It's amusing and fun to see the term "imagineered" half explained and not capitalized as it would be today. It was not yet a marketing term!

And I personally am very enthusiastic about calling the cavernous Tomorrowland pedestrian space the "Tomorrowland Mall Area." Thank you, anonymous Walt Disney World ad-pub writer of two generations ago!

Let's not overlook the brilliant use of boldface!

The hilarity continues in the article mentioned on page eight, "The Mountain That Imagineering Built", although with less concentrated interest and lunacy. I'll not transcribe it here, but I'll have you know that it features the phrase "Fireworks of the Universe", which is either Byronian opium-induced poetic verse, of just another example of early Walt Disney World's astonishing fever dreams of promotional prose.

I only wish we had nonsense like this today.

Friday, April 15, 2011

Palate Cleanser

My goodness, it's been a long time, hasn't it? It has... in the meantime I've gone to Disneyland and come back with a head full of ideas and not much desire to write them. A lot of stuff has happened to Disney and to the rest of the world too, and not all of it has been great.

What we need is a palate cleanser, hopefully to kick my butt back into gear and to give us all a little relief from drudgery. And since this is Passport to Dreams Old & New, that likely means... seventies stuff. Bright, beautiful, early Walt Disney World goodness to keep us mindful of our priorities.

Shall we?

This early Walt Disney World couple, taken for a 1976 merchandise catalog, may be showing off their spiffy "Collegiate" tees but they're also standing in a spot where taking this photo is today impossible. In the background where the white rail and benches are was the original proposed location for the Tomorrowland Railroad Station; it's also the original exit to the Space Mountain attraction. Today, a massive half round salmon colored arcade blocks this fantastic view.

Wow, look at the line for the Peoplemover!! All those people are going to be happy to have spent their E ticket (yes, it was an E ticket in 1975) on what is arguably still one of the greatest experiences at Walt Disney World. Who remembers the little dioramas in the tiny hexagonal boxes on your way up and down the speedramps (visible in the background here)? Tomorrowland was so awesome.

Look how clean the track is. Tomorrowland hasn't looked this good in years.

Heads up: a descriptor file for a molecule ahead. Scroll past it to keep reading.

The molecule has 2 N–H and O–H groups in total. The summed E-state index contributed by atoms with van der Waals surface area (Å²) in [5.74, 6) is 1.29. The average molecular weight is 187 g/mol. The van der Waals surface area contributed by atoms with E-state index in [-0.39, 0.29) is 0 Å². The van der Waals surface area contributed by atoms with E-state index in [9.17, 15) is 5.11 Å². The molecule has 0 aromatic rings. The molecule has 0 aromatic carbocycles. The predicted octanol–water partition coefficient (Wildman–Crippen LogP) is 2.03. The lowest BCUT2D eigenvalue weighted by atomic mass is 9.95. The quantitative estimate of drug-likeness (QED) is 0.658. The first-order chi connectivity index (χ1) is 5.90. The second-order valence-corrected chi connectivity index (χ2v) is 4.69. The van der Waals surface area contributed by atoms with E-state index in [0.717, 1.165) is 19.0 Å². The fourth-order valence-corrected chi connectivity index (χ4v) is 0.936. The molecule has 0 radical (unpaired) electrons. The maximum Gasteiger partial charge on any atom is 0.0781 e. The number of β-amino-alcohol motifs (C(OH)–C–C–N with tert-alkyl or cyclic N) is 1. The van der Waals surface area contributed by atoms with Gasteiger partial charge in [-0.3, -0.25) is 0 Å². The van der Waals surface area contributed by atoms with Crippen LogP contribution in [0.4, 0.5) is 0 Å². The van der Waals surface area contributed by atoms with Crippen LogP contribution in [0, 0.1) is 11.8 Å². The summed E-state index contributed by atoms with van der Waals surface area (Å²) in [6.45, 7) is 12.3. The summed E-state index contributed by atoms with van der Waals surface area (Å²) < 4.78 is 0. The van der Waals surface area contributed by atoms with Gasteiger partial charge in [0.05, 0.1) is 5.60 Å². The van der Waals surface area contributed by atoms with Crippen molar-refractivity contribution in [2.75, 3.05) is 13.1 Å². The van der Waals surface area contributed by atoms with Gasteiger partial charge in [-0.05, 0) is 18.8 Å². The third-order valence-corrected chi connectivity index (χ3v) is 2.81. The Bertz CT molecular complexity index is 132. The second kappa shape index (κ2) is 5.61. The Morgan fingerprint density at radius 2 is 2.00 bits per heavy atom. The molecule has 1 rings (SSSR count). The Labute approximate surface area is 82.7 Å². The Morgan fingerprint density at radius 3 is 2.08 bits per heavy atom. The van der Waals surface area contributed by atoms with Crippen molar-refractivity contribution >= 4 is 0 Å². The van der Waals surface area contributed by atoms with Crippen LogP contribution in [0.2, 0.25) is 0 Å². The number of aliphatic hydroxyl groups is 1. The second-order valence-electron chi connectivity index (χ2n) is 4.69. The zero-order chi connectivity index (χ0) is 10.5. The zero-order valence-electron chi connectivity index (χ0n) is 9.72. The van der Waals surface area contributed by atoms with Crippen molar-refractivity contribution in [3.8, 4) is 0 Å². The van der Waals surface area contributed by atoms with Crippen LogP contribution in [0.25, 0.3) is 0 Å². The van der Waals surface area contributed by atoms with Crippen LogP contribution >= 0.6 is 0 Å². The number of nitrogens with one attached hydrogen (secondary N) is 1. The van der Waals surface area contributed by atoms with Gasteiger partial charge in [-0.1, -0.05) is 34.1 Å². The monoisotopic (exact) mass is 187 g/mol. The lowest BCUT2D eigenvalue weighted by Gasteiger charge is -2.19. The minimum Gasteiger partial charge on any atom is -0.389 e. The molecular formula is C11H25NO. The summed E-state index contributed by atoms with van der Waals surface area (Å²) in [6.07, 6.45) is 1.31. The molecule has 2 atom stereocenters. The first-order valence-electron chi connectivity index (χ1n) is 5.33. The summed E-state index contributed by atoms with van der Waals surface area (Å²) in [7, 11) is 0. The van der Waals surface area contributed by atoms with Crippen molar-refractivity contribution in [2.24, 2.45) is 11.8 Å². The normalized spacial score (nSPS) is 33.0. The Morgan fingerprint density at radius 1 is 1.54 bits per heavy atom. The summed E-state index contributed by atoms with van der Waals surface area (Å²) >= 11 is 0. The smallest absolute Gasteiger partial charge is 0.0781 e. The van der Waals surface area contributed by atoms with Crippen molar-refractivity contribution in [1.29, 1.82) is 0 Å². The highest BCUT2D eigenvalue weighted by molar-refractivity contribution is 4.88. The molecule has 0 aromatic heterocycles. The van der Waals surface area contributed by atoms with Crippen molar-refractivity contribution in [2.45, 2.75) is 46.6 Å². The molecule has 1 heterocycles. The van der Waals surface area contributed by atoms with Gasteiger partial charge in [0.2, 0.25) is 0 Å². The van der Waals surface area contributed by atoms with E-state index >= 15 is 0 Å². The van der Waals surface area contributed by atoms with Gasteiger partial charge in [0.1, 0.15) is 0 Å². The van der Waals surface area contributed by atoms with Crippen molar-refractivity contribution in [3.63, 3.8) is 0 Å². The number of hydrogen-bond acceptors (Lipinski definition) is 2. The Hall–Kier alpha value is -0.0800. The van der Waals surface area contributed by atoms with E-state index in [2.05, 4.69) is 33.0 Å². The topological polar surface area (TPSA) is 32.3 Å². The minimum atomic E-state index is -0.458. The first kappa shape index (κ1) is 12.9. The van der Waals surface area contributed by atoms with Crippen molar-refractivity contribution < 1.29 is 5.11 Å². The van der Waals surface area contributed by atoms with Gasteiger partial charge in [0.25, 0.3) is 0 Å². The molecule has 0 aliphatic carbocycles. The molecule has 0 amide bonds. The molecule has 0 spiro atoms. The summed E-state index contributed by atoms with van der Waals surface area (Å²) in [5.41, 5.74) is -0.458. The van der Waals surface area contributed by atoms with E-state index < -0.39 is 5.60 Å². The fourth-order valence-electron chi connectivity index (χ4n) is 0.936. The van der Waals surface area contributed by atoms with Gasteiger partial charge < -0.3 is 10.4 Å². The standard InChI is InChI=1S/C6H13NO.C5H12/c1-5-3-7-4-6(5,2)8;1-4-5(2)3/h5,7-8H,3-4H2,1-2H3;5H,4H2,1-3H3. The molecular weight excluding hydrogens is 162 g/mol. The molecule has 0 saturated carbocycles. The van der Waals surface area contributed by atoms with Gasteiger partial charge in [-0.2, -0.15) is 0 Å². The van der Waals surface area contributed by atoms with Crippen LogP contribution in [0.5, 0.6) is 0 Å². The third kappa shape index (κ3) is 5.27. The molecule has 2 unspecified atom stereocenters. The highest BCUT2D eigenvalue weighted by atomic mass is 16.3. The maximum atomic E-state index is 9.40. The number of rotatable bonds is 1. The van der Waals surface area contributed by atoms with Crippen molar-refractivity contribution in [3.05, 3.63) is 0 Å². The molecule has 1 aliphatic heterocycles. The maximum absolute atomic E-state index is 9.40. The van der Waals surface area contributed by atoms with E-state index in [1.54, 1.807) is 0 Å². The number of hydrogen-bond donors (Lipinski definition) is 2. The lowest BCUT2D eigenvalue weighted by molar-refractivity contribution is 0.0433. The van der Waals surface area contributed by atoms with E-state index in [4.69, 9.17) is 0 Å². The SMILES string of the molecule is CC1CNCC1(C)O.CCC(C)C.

Hopping across the Seven Seas Lagoon, we come across this group, also modeling Walt Disney World "Ready To Wear" tees at the Polynesian Village:

Besides Bob-A-Round boats and the Asian Resort expansion pad, let's take time to apprechiate the rich wood grained sides of the Polynesian longhouses long before they were painted cartoonish yellow and the lovely effect of the decorative wood tucked into the peak of that roof before it was alternating shades of yellow, orange and white. The roofs of each longhouse were intentionally rusted to an orange patina instead of being painted that way.

Here's a Rarity I've been looking for for some time: this is the sign for the short lived Lake Buena Vista Shopping Village tobacconist, which as you can see did not lack for seventies "groove". All of the original Shopping Village signs were brilliantly executed craftwork pieces; the sign for "Von Otto's Antiques" was emblazoned on an antique coffee grinder and anybody who stared in fascination at the sign for "Lite Bite" will likely never forget it. This one can't quite compare but it lasted less than two years, so what it lacks in interest it makes up in obscurity!

The following pictures were taken to celebrate the second anniversary of the Lake Buena Vista Shopping Village in Eyes and Ears of Walt Disney World, and although they focus on goofy-looking Cast Members, the photos, like most, reveal interesting details at the margins that the photographer did not intend.

It's fun to see the proper scale of this sign which featured an actual spout! It's also fun to see the rather uninspired costumes worn by cast outside of the "Vacation Kingdom"... that blazer with the Lake Buena Vista emblem looks pretty dorky today. The caption for this one is too cheerfully lame not to reprint:
"Modern as well as 'vintage' spirits are the specialty of the Vintage Cellar. Jo Tisdale and Jerry Robinson compare their job with the Haunted Mansion... both deal with the spirit world!"
Well... not everyone got to wear the Mansion green and white, so we'll go easy on them.

This rather assertive mugshot is chiefly interesting for capturing, even if in passing, the interior of Shoe Time. The ladies pictured therein are Jeannie Clarke and Kaye Frampton.

...and we'll go out with this page from the merchandise catalog we've been skirting this whole time. I don' know if these kids are actually in a room at the Contemporary or on a set somewhere, but I suspect that this will bring a smile to even the most hardened heart: